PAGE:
This month, Clark Gable is ruthless, one-dimensional Nick the chauffeur to Barbara Stanwyck’s plucky young nurse in Night Nurse.
A quintessential pre-code, the film centers around Lora Hart (Stanwyck) as she struggles to keep her ideals while getting through nursing school. After she graduates, she is assigned to be a night nurse to two little girls suffering from malnutrition and anemia. Clark does not appear until halfway through the film and only appears for a few minutes, as Nick, the evil brute of a chauffeur. Lora becomes suspicious of the doctor treating the children and of Nick. Nick throws her around, bullies her and the children say they are scared of him. Lora soon comes to the realization that Nick and the doctor are in it together–to starve the children to death and keep their mother a drunk so they can get their hands on the family’s fortune. It really is a rather disturbing story. Two little girls who are starving and whine that they are hungry, they want to play but don’t have the strength and they are sad that their mother never comes to see them (even though she’s in the same house and has roaring parties every night, just down the hall!), and all the while are threatened by the house staff that is supposed to protect them. Heinous.
This film is all Stanwyck’s–and it should be. Stanwyck’s little pre-code dramas are some of my very favorites. Their luster lies in their grittiness and reality–something that would be completely lost just a few years later when the powers-that-be put the stop to such alarming storylines as starving innocent children for money. She is in her element, in her bobbed 20′s hair, thick lipstick and calf-length skirt, standing up to the man and telling him what’s what.
Night Nurse is really a pre-code classic in every sense of the word. New nurse Stanwyck is undressing (pretty much a pre-code standard scene!) and a male intern pops in the room. “Oh, don’t be embarrassed; you can’t show me a thing. I just came from the delivery room!” he chides. Ooh la la.
A Free Soul, Clark’s breakout film, has just been released a few months prior to Night Nurse. By the time Night Nurse premiered, Clark was a runaway hit and his days of fourth billing were behind him. But not yet during filming of this little programmer (a short, cheap film usually lumped into a double feature with a bigger, splashier movie). In fact, fledgling Clark was shuffled around, making The Finger Points, The Easiest Way and this film simultaneously, which wasn’t difficult to do since all his parts were small and he was in sporadic scenes. So, Clark was a gangster, a laundryman and a chauffeur all at once!
The part of Nick was so small that Clark doesn’t even appear until 35 minutes in the 70 minute film and is only in about three scenes. James Cagney was originally cast in the role, but after The Public Enemy became a huge hit, he was upgraded from secondary roles so the part of Nick went to then unknown Clark. The role didn’t exactly require a lot of homework for him. Director William Wellman, who would later direct him all of the Wild and Across the Wide Missouri, gave Clark little attention. His only direction to him was: “He’s a loathsome brute.” All Nick’s lines are things like “Why, you little..” “Aw, shut up!” and “Oh yeah?” Not exactly Shakespeare…
Clark is mostly clad in a black uniform, hair slicked back with what I am convinced is Crisco, and his eyebrows penciled in with what looks like a Sharpie. Not exactly his best look. He is young and chiseled, though…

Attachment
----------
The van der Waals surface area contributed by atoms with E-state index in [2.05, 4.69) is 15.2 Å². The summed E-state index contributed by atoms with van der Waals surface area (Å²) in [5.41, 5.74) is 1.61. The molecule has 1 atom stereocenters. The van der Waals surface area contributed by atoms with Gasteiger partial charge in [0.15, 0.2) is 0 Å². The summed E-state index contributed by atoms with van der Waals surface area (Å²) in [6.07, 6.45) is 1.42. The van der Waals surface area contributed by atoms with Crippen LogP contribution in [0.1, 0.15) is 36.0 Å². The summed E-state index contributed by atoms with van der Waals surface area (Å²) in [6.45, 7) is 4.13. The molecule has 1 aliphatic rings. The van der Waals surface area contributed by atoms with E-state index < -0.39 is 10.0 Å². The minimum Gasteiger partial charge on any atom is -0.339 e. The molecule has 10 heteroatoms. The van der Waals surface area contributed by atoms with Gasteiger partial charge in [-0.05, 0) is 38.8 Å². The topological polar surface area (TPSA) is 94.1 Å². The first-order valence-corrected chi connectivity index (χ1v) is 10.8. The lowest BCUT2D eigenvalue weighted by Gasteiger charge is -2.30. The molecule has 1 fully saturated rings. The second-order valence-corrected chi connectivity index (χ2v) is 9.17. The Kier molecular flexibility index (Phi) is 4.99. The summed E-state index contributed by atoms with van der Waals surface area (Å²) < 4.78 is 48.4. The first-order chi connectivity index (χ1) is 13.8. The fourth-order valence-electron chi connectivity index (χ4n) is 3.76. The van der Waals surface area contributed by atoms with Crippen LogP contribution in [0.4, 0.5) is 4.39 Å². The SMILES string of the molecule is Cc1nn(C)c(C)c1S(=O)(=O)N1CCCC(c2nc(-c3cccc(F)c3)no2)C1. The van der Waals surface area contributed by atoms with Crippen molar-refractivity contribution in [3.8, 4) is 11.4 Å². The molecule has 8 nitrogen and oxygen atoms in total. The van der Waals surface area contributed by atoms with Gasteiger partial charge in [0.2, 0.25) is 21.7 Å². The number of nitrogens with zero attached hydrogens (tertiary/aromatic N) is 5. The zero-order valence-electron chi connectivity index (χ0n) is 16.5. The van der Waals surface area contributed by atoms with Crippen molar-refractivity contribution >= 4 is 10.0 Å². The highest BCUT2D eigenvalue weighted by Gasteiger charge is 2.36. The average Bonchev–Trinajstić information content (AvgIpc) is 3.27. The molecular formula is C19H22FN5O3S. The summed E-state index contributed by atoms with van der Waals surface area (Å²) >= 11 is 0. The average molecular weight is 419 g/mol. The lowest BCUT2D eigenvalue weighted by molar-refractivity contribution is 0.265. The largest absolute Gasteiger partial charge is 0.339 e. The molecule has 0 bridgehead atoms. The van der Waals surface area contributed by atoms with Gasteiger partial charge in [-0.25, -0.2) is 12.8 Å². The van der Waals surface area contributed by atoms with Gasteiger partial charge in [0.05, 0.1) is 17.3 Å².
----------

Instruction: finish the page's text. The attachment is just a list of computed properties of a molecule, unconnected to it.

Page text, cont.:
In his first appearance in the film, where he is introduced as a real bad guy by beating up a drunk and thrashing Stanwyck around, he is oddly dressed in the seemingly non-threatening outfit of a Japanese-looking robe and polka dot pajamas!
It’s almost comical when Stanwyck says, “And who are you?” The camera zooms in while Clark says with dramatic pause: “I’m Nick…the chauffeur!” Dun dun dun!
Not to be ignored as Stanwyck’s loyal best pal is Joan Blondell, who often played the best gal pal of the main actress–in fact later would be flirty with Clark and the best gal to Greer Garson in Adventure. Blondell’s got some of my favorite lines, such as when she is teaching Stanwyck the ropes of being a nurse. “Take my tip and keep away from interns; they’re like cancer–the disease is known but not the cure! There’s only one guy in the world that can do a nurse any good and that’s a patient with dough. Just catch one of them with a high fever and a low pulse and make him think you saved his life and you’ll be getting somewhere. And doctors are no good, either. They never marry nurses. And the trouble with interns is they do! All a wife means to an intern is someone to sit in his front office when he starts practice and play nursemaid the rest of her life without pay! The thing to do is to land an appendicitis case–they’ve all got dough!” That’s all you need to know to be a nurse, ladies–that pesky medicine stuff will figure itself out!
I actually find the beginning part of the movie, where Stanwyck and Blondell are working in different parts of the hospital, to be more entertaining than Nick-the-evil-chauffeur-who-must-be-stopped!
Ben Lyon is Stanwyck’s love interest and he’s a bootlegger with gangster connections–tsk, tsk. But hey, being a bootlegger is a far better thing than being a devious chauffeur out to murder little children, eh?
Nick, poor Nick, must meet his comeuppance for being evil and is hastily killed off, making this one of only a handful of films in Clark’s long filmography in which his character dies. The ending is rather a cop-out–I’m still not sure who exactly is going to look after these children now? Their father is dead and their mother is still a ditzy drunk who couldn’t care less.
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